The Language of Film - Notes

August 27, 2017

Effective storytelling is answering the 6 main questions (who, what, when, when, where, why, and how) in equal parts. If one part goes on for too long it makes the story feel dragged out, which quickly gets boring and uninteresting.

 

I didn't realize the power of a close-up shot! It's an intimate view of someone's face, an area that a stranger would never be in, which is why people feel like they really know someone in a film or on tv. The close-up shots give a really realistic and personal experience of a character.

 

Even in documentaries, establishing where interviews or events are taking place is important. Show brief shots of the room or area or get a wide shot of the space.

 

Different shots answer different questions:

Who? - Close Up

What? - Medium Shot

Where - Long Shot or Wide Shot

When - Extreme Long Shot (it can show subject moving in such a vast space that there is a sense of how much time it will take) or CUs of particular objects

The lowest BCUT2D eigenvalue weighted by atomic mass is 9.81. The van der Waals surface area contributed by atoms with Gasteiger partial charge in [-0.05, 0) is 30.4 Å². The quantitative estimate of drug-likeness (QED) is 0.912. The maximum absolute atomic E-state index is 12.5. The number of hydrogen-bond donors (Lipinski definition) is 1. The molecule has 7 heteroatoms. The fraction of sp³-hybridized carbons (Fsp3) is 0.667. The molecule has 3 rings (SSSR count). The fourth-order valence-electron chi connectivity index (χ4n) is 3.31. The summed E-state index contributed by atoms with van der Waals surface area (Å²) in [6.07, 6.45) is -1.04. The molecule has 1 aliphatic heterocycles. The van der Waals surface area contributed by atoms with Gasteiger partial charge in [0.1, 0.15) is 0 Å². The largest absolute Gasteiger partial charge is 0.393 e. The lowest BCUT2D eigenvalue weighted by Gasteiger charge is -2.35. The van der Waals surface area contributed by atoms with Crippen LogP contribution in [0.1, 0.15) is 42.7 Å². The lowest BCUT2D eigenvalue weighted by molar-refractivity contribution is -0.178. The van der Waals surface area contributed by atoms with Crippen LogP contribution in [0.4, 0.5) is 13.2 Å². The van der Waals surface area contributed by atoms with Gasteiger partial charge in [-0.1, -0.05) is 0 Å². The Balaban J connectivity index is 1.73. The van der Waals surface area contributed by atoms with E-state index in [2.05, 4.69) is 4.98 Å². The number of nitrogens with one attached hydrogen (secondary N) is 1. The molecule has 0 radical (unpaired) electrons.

Why - Extreme Close Up, Close Up of objects (very internal, uses suggestive shots and editing techniques)

How - Medium Close Up, Close Up or Extreme Close Up of particular actions

 

2-Shot is important. Whenever you have a scenario with multiple subjects, their relative proximity, posture, and the power dynamic between them is an essential story element.

 

Every shot must provide new info - The only reason you should cut at all is when moving the story forward requires information not present in the current shot.

 

 

 

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